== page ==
Federal Executive Boards

B-147637-O.M.: Published: Oct 24, 1973. Publicly Released: Dec 12, 1974.

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On November 10, 1961, the President issued a memorandum to the heads of departments and agencies expressing his desire to strengthen the coordination of Government activities outside of Washington. He directed the Chairman of the Civil Service Commission to arrange for the establishment of a Board of Federal Executives in each of the ten administrative regions. Each executive department ad agency also was directed to arrange for the personal participation by heads of its field offices and installations in the work of these federal Executive Boards (FEBs). The FEBs were established to increase the effectiveness and economy of Federal agencies by providing means for closer coordination of Federal activities at the regional level. They were not to require additional personnel, and the 1961 Presidential directive contained no provision for financing, their operations.

In a letter dated November 21, 1961, B-147637, the Comptroller General advised the President that our Office would cooperate to the fullest extent possible consistent with our responsibilities to the Congress, but that we would not participate as members of the FEBs or other boards or committees that might be established. By memorandum dated November 30, 1961, GAO officials located in Washington and the field were advised of the Comptroller General's intent to cooperate with the executive branch under the President's program.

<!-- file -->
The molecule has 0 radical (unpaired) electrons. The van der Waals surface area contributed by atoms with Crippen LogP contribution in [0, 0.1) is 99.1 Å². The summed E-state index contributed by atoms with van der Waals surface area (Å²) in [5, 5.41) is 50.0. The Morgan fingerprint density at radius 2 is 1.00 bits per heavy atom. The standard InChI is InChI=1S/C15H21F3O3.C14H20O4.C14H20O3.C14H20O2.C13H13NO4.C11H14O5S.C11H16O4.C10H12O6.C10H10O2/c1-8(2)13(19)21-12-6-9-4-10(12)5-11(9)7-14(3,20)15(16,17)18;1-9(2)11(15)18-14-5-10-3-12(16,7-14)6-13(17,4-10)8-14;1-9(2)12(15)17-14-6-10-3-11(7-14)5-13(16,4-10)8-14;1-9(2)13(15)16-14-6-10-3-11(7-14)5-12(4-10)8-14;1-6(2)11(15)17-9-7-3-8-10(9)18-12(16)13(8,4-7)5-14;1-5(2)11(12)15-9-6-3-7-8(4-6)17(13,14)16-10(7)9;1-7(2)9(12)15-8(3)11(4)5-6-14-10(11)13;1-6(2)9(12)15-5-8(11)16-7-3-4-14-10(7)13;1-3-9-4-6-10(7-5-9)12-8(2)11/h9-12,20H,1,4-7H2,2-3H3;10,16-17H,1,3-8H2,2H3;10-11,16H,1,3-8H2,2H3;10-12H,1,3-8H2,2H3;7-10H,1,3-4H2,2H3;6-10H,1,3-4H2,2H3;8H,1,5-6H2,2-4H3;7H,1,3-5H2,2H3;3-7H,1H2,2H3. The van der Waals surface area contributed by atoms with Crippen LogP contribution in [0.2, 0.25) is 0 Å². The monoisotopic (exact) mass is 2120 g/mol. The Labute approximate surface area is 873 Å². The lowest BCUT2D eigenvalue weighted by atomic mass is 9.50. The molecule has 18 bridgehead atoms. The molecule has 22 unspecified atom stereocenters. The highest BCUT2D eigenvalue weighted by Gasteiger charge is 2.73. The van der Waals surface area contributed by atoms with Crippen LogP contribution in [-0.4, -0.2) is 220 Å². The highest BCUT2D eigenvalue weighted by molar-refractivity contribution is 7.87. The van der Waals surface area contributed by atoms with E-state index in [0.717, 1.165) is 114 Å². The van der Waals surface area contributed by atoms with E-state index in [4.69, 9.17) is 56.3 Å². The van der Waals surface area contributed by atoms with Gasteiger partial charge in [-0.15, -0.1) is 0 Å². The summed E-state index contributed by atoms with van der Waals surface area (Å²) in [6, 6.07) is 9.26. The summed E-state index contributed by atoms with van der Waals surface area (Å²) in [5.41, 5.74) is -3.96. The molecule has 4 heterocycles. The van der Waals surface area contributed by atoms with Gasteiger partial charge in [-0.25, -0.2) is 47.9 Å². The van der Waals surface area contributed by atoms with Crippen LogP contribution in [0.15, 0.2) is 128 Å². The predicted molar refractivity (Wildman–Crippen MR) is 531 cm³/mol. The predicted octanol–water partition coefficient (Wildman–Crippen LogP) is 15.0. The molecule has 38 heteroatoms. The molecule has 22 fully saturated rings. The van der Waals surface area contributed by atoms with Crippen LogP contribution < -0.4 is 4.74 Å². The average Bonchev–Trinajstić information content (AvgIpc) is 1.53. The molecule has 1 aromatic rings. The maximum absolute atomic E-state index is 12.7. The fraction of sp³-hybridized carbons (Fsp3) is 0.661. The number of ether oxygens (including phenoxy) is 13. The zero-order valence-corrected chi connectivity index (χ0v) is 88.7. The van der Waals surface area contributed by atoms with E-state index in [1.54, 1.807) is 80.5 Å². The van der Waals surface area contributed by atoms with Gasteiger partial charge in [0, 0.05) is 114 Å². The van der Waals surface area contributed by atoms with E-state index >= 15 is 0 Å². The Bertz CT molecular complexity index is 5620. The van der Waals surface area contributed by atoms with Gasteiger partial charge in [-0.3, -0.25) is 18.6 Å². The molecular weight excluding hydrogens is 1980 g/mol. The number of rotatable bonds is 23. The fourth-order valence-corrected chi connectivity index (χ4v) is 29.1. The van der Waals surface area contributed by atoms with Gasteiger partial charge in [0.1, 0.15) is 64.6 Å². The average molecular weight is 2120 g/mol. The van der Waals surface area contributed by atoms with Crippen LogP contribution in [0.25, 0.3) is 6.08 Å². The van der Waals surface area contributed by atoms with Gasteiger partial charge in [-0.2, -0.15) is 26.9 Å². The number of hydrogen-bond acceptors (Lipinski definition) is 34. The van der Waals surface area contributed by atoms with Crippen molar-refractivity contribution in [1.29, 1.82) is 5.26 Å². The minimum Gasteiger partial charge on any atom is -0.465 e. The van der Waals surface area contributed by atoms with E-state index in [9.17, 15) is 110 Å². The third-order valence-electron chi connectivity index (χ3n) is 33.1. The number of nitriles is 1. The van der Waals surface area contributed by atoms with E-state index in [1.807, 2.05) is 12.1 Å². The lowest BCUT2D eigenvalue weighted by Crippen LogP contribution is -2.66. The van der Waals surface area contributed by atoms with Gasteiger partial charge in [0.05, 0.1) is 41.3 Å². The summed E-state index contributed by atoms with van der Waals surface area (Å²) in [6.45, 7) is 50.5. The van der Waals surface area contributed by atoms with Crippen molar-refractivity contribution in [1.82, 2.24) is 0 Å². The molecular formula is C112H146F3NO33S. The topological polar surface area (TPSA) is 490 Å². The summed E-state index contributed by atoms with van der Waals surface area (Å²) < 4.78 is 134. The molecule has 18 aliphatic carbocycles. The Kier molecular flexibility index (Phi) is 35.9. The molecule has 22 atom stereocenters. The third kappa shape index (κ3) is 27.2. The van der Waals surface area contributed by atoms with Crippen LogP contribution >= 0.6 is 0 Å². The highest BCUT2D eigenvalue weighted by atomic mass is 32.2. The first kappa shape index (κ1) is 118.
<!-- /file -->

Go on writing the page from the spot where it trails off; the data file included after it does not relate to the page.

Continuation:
Over the years the number of FEBs has increased to 25, and in late 1971, GAO began to expand its participation in their activities. Today our field managers are active FEB members in 18 of the 25 where FEBs are located.

Administrative support for each board, including the salary for its Executive Assistant or Secretariat, is provided by a designated agepncy in each FEB city. Several of the FEBs have established an "operating fund" to help defray the incidental costs associated with their official ongoing activities that are not otherwise absorbed by the designated housekeeping or member agencies. These include expenses such as coffee klatches in connection with board meetings, fees associated with the sponsorship of a junior achievement company, and employee of the year awards.

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